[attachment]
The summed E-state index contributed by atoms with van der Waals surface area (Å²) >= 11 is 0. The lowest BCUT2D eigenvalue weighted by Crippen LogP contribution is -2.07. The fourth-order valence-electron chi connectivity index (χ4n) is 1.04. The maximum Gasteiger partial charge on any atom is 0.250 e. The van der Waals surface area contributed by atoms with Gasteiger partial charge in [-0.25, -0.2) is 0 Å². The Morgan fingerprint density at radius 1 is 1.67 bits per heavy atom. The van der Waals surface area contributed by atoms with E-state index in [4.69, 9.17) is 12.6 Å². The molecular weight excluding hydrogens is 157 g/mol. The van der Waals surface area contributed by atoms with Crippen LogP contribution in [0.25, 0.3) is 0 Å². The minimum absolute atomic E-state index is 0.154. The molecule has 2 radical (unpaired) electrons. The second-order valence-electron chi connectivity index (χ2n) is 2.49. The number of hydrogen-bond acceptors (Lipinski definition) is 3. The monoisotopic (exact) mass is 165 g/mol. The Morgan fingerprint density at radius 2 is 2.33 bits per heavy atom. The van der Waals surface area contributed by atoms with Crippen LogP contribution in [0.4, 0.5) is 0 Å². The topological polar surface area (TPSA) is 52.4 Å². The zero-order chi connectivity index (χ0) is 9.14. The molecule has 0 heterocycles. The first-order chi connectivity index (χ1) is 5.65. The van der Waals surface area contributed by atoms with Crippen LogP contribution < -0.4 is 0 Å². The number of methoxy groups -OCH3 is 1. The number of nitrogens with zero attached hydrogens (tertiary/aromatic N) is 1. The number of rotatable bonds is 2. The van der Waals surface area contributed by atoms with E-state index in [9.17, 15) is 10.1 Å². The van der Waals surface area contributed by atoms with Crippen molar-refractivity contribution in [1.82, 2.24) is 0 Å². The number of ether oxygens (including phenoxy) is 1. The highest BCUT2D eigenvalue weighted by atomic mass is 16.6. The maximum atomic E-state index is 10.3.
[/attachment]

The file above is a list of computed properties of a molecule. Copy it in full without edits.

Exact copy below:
The summed E-state index contributed by atoms with van der Waals surface area (Å²) >= 11 is 0. The lowest BCUT2D eigenvalue weighted by Crippen LogP contribution is -2.07. The fourth-order valence-electron chi connectivity index (χ4n) is 1.04. The maximum Gasteiger partial charge on any atom is 0.250 e. The van der Waals surface area contributed by atoms with Gasteiger partial charge in [-0.25, -0.2) is 0 Å². The Morgan fingerprint density at radius 1 is 1.67 bits per heavy atom. The van der Waals surface area contributed by atoms with E-state index in [4.69, 9.17) is 12.6 Å². The molecular weight excluding hydrogens is 157 g/mol. The van der Waals surface area contributed by atoms with Crippen LogP contribution in [0.25, 0.3) is 0 Å². The minimum absolute atomic E-state index is 0.154. The molecule has 2 radical (unpaired) electrons. The second-order valence-electron chi connectivity index (χ2n) is 2.49. The number of hydrogen-bond acceptors (Lipinski definition) is 3. The monoisotopic (exact) mass is 165 g/mol. The Morgan fingerprint density at radius 2 is 2.33 bits per heavy atom. The van der Waals surface area contributed by atoms with Crippen LogP contribution in [0.4, 0.5) is 0 Å². The topological polar surface area (TPSA) is 52.4 Å². The zero-order chi connectivity index (χ0) is 9.14. The molecule has 0 heterocycles. The first-order chi connectivity index (χ1) is 5.65. The van der Waals surface area contributed by atoms with Crippen LogP contribution < -0.4 is 0 Å². The number of methoxy groups -OCH3 is 1. The number of nitrogens with zero attached hydrogens (tertiary/aromatic N) is 1. The number of rotatable bonds is 2. The van der Waals surface area contributed by atoms with E-state index in [9.17, 15) is 10.1 Å². The van der Waals surface area contributed by atoms with Crippen molar-refractivity contribution in [1.82, 2.24) is 0 Å². The number of ether oxygens (including phenoxy) is 1. The highest BCUT2D eigenvalue weighted by atomic mass is 16.6. The maximum atomic E-state index is 10.3.